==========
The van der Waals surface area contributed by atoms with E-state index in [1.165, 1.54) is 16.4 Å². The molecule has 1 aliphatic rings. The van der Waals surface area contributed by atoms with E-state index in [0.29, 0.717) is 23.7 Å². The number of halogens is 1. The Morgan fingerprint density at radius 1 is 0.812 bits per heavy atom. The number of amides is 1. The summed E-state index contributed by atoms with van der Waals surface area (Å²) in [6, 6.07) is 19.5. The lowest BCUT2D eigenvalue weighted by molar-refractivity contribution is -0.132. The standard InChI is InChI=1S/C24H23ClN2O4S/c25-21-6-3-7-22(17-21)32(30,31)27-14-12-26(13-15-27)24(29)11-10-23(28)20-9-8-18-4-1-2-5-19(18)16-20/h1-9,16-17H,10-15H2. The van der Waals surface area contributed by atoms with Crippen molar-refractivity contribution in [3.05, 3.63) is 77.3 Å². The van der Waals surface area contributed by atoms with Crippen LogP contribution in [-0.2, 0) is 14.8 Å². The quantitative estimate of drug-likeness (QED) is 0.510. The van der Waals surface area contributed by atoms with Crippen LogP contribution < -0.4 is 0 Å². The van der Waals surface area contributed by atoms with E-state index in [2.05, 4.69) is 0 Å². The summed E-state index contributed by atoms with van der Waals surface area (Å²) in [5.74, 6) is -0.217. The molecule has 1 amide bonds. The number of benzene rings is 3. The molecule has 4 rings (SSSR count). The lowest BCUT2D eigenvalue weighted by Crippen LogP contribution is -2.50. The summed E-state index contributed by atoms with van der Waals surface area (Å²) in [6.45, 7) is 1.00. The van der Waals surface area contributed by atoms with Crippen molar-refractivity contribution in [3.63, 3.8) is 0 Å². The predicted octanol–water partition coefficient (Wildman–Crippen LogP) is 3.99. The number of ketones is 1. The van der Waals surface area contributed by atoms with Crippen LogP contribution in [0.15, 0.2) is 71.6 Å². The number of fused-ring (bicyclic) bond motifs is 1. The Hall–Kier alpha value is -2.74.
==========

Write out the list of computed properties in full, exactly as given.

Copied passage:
The van der Waals surface area contributed by atoms with E-state index in [1.165, 1.54) is 16.4 Å². The molecule has 1 aliphatic rings. The van der Waals surface area contributed by atoms with E-state index in [0.29, 0.717) is 23.7 Å². The number of halogens is 1. The Morgan fingerprint density at radius 1 is 0.812 bits per heavy atom. The number of amides is 1. The summed E-state index contributed by atoms with van der Waals surface area (Å²) in [6, 6.07) is 19.5. The lowest BCUT2D eigenvalue weighted by molar-refractivity contribution is -0.132. The standard InChI is InChI=1S/C24H23ClN2O4S/c25-21-6-3-7-22(17-21)32(30,31)27-14-12-26(13-15-27)24(29)11-10-23(28)20-9-8-18-4-1-2-5-19(18)16-20/h1-9,16-17H,10-15H2. The van der Waals surface area contributed by atoms with Crippen molar-refractivity contribution in [3.05, 3.63) is 77.3 Å². The van der Waals surface area contributed by atoms with Crippen LogP contribution in [-0.2, 0) is 14.8 Å². The quantitative estimate of drug-likeness (QED) is 0.510. The van der Waals surface area contributed by atoms with Crippen LogP contribution < -0.4 is 0 Å². The van der Waals surface area contributed by atoms with E-state index in [2.05, 4.69) is 0 Å². The summed E-state index contributed by atoms with van der Waals surface area (Å²) in [5.74, 6) is -0.217. The molecule has 1 amide bonds. The number of benzene rings is 3. The molecule has 4 rings (SSSR count). The lowest BCUT2D eigenvalue weighted by Crippen LogP contribution is -2.50. The summed E-state index contributed by atoms with van der Waals surface area (Å²) in [6.45, 7) is 1.00. The van der Waals surface area contributed by atoms with Crippen molar-refractivity contribution in [3.63, 3.8) is 0 Å². The predicted octanol–water partition coefficient (Wildman–Crippen LogP) is 3.99. The number of ketones is 1. The van der Waals surface area contributed by atoms with Crippen LogP contribution in [0.15, 0.2) is 71.6 Å². The number of fused-ring (bicyclic) bond motifs is 1. The Hall–Kier alpha value is -2.74.